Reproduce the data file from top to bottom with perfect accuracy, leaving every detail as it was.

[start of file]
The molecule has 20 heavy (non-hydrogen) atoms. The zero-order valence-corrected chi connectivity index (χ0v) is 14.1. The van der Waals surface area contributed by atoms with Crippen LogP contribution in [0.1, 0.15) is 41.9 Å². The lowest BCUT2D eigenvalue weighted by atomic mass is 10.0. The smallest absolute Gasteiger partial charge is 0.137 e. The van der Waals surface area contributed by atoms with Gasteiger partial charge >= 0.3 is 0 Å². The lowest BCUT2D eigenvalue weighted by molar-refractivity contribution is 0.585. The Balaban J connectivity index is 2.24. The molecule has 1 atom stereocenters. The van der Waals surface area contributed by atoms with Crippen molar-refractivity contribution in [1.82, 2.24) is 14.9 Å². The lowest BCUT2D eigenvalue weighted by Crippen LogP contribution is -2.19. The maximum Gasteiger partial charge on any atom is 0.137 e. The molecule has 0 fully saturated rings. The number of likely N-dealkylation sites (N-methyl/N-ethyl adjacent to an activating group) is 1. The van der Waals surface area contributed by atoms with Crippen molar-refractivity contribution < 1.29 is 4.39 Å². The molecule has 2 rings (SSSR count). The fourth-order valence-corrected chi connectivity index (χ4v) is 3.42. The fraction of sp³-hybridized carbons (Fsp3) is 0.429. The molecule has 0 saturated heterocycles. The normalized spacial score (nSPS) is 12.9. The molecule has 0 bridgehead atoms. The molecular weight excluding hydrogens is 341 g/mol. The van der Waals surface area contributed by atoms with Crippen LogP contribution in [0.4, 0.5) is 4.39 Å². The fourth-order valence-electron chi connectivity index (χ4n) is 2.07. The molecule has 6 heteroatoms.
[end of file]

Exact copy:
The molecule has 20 heavy (non-hydrogen) atoms. The zero-order valence-corrected chi connectivity index (χ0v) is 14.1. The van der Waals surface area contributed by atoms with Crippen LogP contribution in [0.1, 0.15) is 41.9 Å². The lowest BCUT2D eigenvalue weighted by atomic mass is 10.0. The smallest absolute Gasteiger partial charge is 0.137 e. The van der Waals surface area contributed by atoms with Gasteiger partial charge >= 0.3 is 0 Å². The lowest BCUT2D eigenvalue weighted by molar-refractivity contribution is 0.585. The Balaban J connectivity index is 2.24. The molecule has 1 atom stereocenters. The van der Waals surface area contributed by atoms with Crippen molar-refractivity contribution in [1.82, 2.24) is 14.9 Å². The lowest BCUT2D eigenvalue weighted by Crippen LogP contribution is -2.19. The maximum Gasteiger partial charge on any atom is 0.137 e. The molecule has 0 fully saturated rings. The number of likely N-dealkylation sites (N-methyl/N-ethyl adjacent to an activating group) is 1. The van der Waals surface area contributed by atoms with Crippen molar-refractivity contribution < 1.29 is 4.39 Å². The molecule has 2 rings (SSSR count). The fourth-order valence-corrected chi connectivity index (χ4v) is 3.42. The fraction of sp³-hybridized carbons (Fsp3) is 0.429. The molecule has 0 saturated heterocycles. The normalized spacial score (nSPS) is 12.9. The molecule has 0 bridgehead atoms. The molecular weight excluding hydrogens is 341 g/mol. The van der Waals surface area contributed by atoms with Crippen LogP contribution in [0.4, 0.5) is 4.39 Å². The fourth-order valence-electron chi connectivity index (χ4n) is 2.07. The molecule has 6 heteroatoms.